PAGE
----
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[United States]
Posted on : Nov 01, 2005
Thanks to representations from the metals
recycling industry with the assistance of BIR, the Indian government had agreed
to relax import control procedures applied to U.S. and European ferrous scrap,
the Ferrous Division and Shredder Committee Joint Round-Table in Milan was
informed by BIR Ambassador for South Asia Ikbal Nathani of the Nathani Group of
Inspections had been tightened after accidents
and loss of life resulting from the inclusion of explosive materials, including
ammunition, in imported heavy melting scrap. The Indian government had now
accepted that US and EU scrap should be subject to less rigorous customs
procedures since it was not arriving from a war zone, although scrap from the
Middle East and Africa would continue to undergo closer scrutiny. An outright
ban on HMS imports was being applied to Iran as a war zone, Nathani pointed out.
In the first six months of this year, India
took over from Turkey as the leading buyer of EU scrap by importing 1.357
million metric tons from the region - equivalent to an increase of 257.1 percent
over the first half of 2004, according to the European report delivered by Anton
Van Genuchten of Germany-based TSR GmbH & Co. KG.
Turkish imports slid 35.8 percent to 1.062
million metric tons over the same comparative periods while EU steel scrap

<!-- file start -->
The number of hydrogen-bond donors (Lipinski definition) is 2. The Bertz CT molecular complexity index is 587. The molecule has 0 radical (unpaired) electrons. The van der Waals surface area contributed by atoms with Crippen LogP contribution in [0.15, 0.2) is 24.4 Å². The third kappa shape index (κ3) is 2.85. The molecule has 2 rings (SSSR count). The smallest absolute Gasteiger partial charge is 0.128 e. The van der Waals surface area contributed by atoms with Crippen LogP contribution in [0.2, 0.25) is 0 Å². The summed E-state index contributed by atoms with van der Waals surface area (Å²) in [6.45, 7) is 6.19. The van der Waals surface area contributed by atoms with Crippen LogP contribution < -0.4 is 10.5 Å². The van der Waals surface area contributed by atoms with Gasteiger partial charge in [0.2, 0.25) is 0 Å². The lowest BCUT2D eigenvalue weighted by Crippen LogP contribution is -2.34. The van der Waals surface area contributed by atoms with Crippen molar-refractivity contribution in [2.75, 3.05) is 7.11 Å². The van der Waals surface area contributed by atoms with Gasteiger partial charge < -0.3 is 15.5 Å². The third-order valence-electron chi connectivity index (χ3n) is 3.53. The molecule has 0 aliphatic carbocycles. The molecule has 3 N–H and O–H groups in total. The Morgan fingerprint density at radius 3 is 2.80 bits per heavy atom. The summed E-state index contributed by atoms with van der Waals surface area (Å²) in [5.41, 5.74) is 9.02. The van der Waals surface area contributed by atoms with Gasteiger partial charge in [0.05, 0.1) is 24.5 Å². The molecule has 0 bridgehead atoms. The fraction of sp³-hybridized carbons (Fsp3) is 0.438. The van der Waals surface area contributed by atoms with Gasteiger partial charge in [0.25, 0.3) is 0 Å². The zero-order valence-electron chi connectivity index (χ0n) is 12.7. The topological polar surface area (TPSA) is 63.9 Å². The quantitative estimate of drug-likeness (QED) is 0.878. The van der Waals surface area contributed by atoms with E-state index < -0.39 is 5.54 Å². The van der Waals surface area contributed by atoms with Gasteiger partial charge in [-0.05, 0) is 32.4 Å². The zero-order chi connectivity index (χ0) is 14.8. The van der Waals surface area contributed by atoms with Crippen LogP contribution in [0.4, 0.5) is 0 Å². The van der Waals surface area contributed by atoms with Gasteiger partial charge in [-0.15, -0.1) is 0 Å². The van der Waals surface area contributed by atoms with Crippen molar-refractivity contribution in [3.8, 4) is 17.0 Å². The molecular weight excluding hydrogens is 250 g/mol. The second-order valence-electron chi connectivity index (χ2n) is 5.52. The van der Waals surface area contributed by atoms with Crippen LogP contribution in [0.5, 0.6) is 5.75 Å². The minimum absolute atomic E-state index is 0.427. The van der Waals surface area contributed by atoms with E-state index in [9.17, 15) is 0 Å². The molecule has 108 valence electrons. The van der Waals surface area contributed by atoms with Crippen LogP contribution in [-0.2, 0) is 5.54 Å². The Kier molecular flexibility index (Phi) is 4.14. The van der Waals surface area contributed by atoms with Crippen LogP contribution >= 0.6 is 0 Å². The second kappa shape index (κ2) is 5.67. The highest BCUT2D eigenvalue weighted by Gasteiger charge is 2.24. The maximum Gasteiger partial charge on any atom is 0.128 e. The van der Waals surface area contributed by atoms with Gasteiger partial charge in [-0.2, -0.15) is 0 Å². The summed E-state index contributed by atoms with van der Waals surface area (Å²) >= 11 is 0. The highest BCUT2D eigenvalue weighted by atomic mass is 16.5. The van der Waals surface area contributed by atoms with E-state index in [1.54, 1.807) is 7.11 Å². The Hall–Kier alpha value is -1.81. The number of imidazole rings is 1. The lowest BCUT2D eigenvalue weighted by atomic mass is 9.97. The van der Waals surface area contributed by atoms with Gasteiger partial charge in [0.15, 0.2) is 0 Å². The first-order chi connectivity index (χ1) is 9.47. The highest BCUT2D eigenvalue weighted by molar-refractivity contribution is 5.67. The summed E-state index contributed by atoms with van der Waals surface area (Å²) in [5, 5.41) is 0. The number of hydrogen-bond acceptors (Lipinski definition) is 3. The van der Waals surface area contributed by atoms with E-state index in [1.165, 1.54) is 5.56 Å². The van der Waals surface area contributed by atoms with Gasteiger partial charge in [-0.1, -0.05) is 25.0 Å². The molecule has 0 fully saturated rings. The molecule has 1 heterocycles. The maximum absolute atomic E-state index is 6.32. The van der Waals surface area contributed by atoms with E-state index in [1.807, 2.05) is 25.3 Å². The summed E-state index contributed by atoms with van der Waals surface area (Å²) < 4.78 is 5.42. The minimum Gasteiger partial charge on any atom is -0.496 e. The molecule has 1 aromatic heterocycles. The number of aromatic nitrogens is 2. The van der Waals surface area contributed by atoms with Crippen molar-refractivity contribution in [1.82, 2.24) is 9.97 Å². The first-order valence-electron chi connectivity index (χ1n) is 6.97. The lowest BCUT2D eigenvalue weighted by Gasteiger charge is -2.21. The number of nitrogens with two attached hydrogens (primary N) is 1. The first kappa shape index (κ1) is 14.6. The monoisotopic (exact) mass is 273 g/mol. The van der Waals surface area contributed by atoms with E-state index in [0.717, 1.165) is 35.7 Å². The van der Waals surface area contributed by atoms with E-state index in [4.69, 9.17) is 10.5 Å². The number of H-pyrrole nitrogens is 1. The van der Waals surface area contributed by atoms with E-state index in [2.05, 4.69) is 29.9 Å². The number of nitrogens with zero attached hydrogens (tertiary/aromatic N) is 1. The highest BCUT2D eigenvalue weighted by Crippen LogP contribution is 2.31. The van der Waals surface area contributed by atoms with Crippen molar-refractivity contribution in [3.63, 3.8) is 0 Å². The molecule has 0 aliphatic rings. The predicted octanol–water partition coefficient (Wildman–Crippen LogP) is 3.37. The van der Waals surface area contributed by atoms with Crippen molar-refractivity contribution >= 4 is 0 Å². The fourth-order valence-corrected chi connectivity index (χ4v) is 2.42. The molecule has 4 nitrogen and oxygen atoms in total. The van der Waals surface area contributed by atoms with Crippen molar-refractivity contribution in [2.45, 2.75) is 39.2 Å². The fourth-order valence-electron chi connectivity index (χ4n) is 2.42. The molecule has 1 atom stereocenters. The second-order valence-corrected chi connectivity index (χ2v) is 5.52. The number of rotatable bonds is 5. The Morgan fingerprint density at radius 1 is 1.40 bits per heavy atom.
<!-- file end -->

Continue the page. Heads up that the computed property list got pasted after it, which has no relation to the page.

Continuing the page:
shipments to China fell 14.2 percent to around 200,000 metric tons.
Ferrous scrap market prospects for the coming
months appeared more positive than negative, added Van Genuchten. Key factors
included good orders from the steel industry, available demand from outside of
the EU, and the potential for winter weather to disrupt the supply of scrap.

High export duties imposed by the Ukraine had
almost eliminated the country’s overseas shipments of scrap, according to Denis
Ilatovskiy of Mair Joint Stock Company in Russia. In his home country,
meanwhile, scrap collection had increased by 8 percent this year and was likely
to total around 30 million metric tons for 2005 as a whole. Sales to domestic
scrap buyers had risen 11 percent to 12.4 million metric tons in the first nine
months of the year while exports had edged 3 percent higher to 10.3 million
metric tons.
The majority of US scrap traders were
anticipating an upturn in prices of around US$ 30 per metric ton for November,
according to John Neu of Hugo Neu Global Trade. “An increase of this magnitude
seems justified,” he said, “as it will restore scrap collection rates, yet not
cause short selling.”
Neu also provided the Roundtable with a report
on the Asia Pacific market in which he noted a recent increase in production
levels among some electric arc furnace mills in South East Asia. The anticipated
increase in iron ore prices for 2006 would represent “another positive factor”
for the scrap sector, he added.
Guest speaker Antonio Gozzi, managing director
of Duferco Group, predicted that scrap prices would remain above $ 200 per
metric ton in 2006, before adding that “the age of cheap scrap is finished once
and for all”. He also speculated that some 60 percent of world steel demand
would be emanating from Asia by the year 2010.
A report on BIR Shredder Committee activities
confirmed the commissioning of at least 12 new shredders over the previous five
months: six of these units had been installed in North America, four in Europe
and two in Australia. Worldwide shredder capacity currently stood at between 75
million and 90 million metric tons per annum “and
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